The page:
He entered with great zest into the life of a Parisian art student, but
somehow the experience did not equal his anticipations. What he had
read in books--poetry and prose--had thrown a halo around the Latin
Quarter, and he was therefore disappointed in finding the halo missing.
The romance was sordid and mercenary, and after a few months of it he
yearned for something better.

In Paris you may have nearly everything--except the something better.
It exists, of course, but it rarely falls in the way of the usually
impecunious art student. Yet it happened that, as luck was not against
the young man, he found it when he had abandoned the search for it.

McLane's theory was that art had become too sombre. The world was
running overmuch after the subdued in color. He wanted to be able to
paint things as they are, and was not to be deterred if his pictures
were called gaudy. He obtained permission to set up his easel in the
Church of Notre Dame, and in the dim light there, he endeavored to
place on canvas some semblance of the splendor of color that came
through the huge rose window high above him. He was discouraged to see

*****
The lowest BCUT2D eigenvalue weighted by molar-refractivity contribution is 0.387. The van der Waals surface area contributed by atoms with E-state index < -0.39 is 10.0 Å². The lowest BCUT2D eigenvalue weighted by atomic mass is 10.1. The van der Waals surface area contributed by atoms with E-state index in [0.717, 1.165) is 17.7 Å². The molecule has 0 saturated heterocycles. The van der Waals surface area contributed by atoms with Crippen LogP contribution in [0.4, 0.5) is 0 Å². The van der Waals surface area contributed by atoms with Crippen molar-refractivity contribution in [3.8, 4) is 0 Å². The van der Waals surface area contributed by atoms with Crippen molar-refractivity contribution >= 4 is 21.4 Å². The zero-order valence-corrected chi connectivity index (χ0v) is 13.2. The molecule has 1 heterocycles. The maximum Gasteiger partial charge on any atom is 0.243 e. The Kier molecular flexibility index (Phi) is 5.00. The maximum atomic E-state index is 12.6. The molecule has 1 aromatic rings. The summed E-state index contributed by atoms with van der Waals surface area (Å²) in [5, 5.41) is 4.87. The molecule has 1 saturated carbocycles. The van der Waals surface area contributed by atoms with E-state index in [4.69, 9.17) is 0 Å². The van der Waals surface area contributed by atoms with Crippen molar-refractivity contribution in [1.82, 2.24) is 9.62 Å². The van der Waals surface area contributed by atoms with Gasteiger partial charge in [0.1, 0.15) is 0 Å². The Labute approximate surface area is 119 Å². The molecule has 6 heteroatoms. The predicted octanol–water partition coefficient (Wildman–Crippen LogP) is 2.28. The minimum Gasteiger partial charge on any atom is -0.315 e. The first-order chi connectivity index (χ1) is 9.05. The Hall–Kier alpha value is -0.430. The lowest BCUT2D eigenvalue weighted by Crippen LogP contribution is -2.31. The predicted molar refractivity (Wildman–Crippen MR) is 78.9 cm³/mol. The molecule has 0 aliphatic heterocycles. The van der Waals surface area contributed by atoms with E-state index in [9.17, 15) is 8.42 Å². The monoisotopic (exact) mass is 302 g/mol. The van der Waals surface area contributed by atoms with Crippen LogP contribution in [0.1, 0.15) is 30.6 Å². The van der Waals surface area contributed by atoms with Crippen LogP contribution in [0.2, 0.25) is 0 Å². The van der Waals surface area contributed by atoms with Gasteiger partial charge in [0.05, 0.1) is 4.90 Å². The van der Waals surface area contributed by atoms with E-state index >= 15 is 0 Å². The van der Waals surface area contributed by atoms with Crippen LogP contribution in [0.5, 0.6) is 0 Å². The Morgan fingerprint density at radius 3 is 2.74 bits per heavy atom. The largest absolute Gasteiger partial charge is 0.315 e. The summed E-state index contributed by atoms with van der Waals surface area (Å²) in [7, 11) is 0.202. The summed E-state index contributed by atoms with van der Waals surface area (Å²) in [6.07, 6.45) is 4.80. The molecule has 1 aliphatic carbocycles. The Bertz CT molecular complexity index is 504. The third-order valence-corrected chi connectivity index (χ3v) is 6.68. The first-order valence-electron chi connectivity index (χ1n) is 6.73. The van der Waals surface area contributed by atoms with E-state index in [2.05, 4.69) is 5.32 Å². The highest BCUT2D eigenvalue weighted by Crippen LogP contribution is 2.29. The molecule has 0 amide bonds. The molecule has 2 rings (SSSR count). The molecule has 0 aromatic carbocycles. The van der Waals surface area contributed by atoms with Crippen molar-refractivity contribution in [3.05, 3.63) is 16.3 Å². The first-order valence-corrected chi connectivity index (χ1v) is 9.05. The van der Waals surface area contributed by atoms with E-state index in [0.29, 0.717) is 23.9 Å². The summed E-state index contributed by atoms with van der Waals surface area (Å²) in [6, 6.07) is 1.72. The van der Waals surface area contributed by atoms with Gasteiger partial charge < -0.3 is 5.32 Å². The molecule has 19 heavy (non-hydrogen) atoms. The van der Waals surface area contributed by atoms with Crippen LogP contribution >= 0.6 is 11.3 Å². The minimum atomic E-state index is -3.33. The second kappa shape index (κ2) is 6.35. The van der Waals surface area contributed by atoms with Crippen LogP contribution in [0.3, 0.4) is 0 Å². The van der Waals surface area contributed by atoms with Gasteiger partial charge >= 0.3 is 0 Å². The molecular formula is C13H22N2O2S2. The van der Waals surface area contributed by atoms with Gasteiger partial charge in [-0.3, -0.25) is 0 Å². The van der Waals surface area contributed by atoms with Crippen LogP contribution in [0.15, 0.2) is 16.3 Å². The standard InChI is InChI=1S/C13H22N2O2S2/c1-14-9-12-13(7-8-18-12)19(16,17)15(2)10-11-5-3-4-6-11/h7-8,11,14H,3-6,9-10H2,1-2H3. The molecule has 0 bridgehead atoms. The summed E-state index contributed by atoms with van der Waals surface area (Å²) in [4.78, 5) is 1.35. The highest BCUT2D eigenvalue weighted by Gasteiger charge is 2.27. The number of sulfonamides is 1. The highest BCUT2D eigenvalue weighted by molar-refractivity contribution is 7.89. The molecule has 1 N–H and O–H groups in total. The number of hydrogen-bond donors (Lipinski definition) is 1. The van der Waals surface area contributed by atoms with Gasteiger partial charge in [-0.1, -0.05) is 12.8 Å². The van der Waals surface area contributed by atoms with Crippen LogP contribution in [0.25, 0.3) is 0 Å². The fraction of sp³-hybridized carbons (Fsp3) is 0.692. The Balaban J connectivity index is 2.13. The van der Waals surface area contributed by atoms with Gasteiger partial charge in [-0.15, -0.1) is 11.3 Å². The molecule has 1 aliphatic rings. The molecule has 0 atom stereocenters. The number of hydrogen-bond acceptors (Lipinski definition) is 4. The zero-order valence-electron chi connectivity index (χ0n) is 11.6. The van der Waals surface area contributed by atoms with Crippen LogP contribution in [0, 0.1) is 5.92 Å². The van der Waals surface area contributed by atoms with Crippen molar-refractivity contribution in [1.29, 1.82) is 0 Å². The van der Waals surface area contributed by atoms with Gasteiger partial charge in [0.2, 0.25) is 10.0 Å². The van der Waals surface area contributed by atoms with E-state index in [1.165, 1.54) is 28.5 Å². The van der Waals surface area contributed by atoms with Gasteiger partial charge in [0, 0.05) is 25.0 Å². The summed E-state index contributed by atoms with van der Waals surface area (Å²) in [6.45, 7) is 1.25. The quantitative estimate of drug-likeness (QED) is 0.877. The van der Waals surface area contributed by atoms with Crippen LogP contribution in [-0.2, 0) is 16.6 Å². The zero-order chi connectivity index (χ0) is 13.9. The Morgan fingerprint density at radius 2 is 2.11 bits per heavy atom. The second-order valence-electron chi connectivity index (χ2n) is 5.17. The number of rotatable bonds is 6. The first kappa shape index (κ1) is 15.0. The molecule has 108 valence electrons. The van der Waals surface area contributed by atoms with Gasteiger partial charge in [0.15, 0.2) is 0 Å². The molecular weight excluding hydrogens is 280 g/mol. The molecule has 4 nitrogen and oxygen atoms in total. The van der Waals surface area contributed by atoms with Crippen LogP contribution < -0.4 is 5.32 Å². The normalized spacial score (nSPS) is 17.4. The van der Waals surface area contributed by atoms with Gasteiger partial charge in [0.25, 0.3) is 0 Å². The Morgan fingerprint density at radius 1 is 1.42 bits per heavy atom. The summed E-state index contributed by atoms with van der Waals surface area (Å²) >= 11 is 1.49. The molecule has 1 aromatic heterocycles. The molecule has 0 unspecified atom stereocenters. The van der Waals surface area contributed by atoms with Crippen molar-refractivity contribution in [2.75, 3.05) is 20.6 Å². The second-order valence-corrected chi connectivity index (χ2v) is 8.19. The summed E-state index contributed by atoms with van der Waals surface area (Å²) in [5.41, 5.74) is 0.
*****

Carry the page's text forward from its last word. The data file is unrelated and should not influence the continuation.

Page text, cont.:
how opaque the colors in the canvas were as compared with the
translucent hues of the great window. As he leaned back with a sigh of
defeat, his wandering eyes met, for one brief instant, something more
beautiful than the stained glass, as the handiwork of God must always
be more beautiful than the handiwork of man. The fleeting glimpse was
of a melting pair of dark limpid eyes, which, meeting his, were
instantly veiled, and then he had a longer view of the sweet face they
belonged to. It was evident that the young girl had been admiring his
work, which was more than he could hope to have the professor at
Julien's do.

Lack of assurance was never considered, even by his dearest friend, to
be among McLane's failings. He rose from his painting stool, bowed and
asked her if she would not sit down for a moment; she could see the--
the--painting so much better. The girl did not answer, but turned a
frightened look upon him, and fled under the wing of her kneeling
duenna, who had not yet finished her devotions. It was evident that the
prayers of the girl had been briefer than those of the old woman in
whose charge she was. Where the need is greatest the prayer is often
the shortest. McLane had one more transitory glimpse of those dark eyes
as he held open the swinging door. The unconscious woman and the
conscious girl passed out of the church.

This was how it began.

The painting of the colored window of Notre Dame now occupied almost
all the time at the disposal of Hector McLane. No great work is ever
accomplished without unwearied perseverance. It was remarkable that the
realization of this truth came upon him just after he had definitely
made up his mind to abandon the task. Before he allowed the swinging
door to close he had resolved to pursue his study in color. It thus
happened, incidentally, that he saw the young girl again, always at the
same hour, and always with the same companion. Once he succeeded,